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Lilith George MacDonald

The Dreams That Came

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Many channels I crossed, and came to a wider space of rock; there, dreaming I was weary, I laid myself down, and longed to be awake.

I was about to rise and resume my journey, when I discovered that I lay beside a pit in the rock, whose mouth was like that of a grave. It was deep and dark; I could see no bottom.

Now in the dreams of my childhood I had found that a fall invariably woke me, and would, therefore, when desiring to discontinue a dream, seek some eminence whence to cast myself down that I might wake: with one glance at the peaceful heavens, and one at the rushing waters, I rolled myself over the edge of the pit.

For a moment consciousness left me. When it returned, I stood in the garret of my own house, in the little wooden chamber of the cowl and the mirror.

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Unspeakable despair, hopelessness blank and dreary, invaded me with the knowledge: between me and my Lona lay an abyss impassable! stretched a distance no chain could measure! Space and Time and Mode of Being, as with walls of adamant unscalable, impenetrable, shut me in from that gulf! True, it might yet be in my power to pass again through the door of light, and journey back to the chamber of the dead; and if so, I was parted from that chamber only by a wide heath, and by the pale, starry night betwixt me and the sun, which alone could open for me the mirror-door, and was now far away on the other side of the world! but an immeasurably wider gulf sank between us in this--that she was asleep and I was awake! that I was no longer worthy to share with her that sleep, and could no longer hope to awake from it with her! For truly I was much to blame: I had fled from my dream! The dream was not of my making, any more than was my life: I ought to have seen it to the end! and in fleeing from it, I had left the holy sleep itself behind me!--I would go back to Adam, tell him the truth, and bow to his decree!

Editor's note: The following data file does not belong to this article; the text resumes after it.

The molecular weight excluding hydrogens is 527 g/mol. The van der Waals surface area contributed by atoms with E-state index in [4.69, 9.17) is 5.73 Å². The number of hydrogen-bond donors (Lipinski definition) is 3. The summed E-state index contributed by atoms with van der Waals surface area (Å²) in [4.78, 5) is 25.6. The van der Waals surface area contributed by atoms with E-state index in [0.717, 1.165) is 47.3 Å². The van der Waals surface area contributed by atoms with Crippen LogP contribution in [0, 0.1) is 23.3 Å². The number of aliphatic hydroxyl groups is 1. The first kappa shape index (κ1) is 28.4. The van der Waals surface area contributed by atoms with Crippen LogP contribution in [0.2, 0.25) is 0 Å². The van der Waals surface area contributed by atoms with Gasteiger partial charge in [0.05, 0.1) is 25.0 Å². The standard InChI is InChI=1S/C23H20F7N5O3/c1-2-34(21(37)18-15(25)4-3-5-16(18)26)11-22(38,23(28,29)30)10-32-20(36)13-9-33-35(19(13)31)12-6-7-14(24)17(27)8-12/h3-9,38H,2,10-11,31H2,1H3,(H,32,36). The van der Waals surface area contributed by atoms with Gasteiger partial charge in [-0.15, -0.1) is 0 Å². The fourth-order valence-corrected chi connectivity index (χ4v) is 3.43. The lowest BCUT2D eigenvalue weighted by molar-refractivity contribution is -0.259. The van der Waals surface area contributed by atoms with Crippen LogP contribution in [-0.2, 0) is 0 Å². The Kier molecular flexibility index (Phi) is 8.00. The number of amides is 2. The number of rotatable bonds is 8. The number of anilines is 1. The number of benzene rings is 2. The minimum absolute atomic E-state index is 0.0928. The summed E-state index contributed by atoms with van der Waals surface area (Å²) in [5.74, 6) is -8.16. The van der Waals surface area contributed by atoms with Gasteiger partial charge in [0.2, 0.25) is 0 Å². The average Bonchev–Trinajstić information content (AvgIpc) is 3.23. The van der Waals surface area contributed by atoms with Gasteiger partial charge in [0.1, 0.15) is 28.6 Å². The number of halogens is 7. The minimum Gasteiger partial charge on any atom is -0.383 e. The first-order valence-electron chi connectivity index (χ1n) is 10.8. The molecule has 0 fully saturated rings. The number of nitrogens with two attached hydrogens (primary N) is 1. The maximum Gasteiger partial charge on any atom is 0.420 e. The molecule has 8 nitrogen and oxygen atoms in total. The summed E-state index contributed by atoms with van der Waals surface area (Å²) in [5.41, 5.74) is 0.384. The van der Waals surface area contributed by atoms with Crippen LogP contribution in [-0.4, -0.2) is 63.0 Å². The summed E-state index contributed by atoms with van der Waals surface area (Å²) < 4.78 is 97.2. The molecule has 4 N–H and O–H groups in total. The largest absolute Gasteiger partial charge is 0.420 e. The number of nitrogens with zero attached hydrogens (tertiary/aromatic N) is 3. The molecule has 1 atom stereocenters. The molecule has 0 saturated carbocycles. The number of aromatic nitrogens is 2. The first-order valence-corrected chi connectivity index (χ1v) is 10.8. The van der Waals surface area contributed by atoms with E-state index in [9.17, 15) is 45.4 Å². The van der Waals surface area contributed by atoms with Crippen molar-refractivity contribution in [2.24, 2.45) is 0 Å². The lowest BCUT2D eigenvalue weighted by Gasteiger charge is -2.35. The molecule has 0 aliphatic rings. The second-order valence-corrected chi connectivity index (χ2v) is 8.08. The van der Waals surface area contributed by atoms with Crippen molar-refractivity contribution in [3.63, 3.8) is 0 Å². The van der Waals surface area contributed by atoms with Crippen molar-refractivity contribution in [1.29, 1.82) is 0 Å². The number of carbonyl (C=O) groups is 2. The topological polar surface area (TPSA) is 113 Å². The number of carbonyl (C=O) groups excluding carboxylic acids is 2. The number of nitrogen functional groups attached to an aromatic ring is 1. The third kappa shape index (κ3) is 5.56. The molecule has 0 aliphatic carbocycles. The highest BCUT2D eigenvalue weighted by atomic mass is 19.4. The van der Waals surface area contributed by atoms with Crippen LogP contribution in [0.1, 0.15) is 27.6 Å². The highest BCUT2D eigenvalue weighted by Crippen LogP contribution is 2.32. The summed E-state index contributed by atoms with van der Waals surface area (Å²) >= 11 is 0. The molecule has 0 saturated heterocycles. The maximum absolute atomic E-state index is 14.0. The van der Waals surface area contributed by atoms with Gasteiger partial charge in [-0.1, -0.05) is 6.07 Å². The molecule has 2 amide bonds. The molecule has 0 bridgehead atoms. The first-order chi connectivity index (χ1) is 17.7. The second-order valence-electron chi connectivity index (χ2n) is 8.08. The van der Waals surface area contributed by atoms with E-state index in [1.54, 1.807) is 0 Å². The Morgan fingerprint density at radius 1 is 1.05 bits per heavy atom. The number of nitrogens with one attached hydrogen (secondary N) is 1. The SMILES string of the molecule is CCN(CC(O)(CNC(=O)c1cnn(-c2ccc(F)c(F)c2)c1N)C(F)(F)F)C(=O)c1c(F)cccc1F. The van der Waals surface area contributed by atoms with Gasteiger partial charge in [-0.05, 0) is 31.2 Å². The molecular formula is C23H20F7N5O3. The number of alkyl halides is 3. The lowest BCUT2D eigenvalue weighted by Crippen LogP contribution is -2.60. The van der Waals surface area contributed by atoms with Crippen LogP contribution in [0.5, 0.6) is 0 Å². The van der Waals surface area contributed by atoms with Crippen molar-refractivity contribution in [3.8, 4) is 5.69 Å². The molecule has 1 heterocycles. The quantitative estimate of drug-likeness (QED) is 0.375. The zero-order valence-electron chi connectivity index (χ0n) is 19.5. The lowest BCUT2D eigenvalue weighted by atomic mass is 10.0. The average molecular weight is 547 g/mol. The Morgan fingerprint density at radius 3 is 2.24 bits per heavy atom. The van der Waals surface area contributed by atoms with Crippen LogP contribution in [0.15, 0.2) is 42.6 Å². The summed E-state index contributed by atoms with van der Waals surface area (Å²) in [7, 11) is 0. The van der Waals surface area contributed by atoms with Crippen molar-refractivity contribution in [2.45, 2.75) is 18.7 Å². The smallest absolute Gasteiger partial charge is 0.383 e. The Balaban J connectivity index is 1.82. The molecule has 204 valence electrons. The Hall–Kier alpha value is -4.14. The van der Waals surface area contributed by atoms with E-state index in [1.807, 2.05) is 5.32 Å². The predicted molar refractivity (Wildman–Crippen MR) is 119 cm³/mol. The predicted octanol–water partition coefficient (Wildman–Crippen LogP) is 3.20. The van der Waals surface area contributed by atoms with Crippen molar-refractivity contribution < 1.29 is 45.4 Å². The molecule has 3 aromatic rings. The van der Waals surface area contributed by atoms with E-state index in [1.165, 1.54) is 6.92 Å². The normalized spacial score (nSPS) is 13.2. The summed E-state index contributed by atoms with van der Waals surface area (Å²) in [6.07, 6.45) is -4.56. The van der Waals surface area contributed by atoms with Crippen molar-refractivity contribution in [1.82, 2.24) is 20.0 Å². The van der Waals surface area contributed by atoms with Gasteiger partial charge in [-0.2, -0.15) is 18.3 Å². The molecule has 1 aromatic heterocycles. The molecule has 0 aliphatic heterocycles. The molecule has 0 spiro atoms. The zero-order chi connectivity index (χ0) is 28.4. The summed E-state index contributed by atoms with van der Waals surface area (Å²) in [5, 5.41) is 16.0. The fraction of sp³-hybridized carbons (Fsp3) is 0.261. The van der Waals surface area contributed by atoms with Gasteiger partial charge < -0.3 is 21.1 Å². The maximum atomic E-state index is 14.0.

I crept to my chamber, threw myself on my bed, and passed a dreamless night.

I rose, and listlessly sought the library. On the way I met no one; the house seemed dead. I sat down with a book to await the noontide: not a sentence could I understand! The mutilated manuscript offered itself from the masked door: the sight of it sickened me; what to me was the princess with her devilry!

I rose and looked out of a window. It was a brilliant morning. With a great rush the fountain shot high, and fell roaring back. The sun sat in its feathery top. Not a bird sang, not a creature was to be seen. Raven nor librarian came near me. The world was dead about me. I took another book, sat down again, and went on waiting.

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George MacDonald

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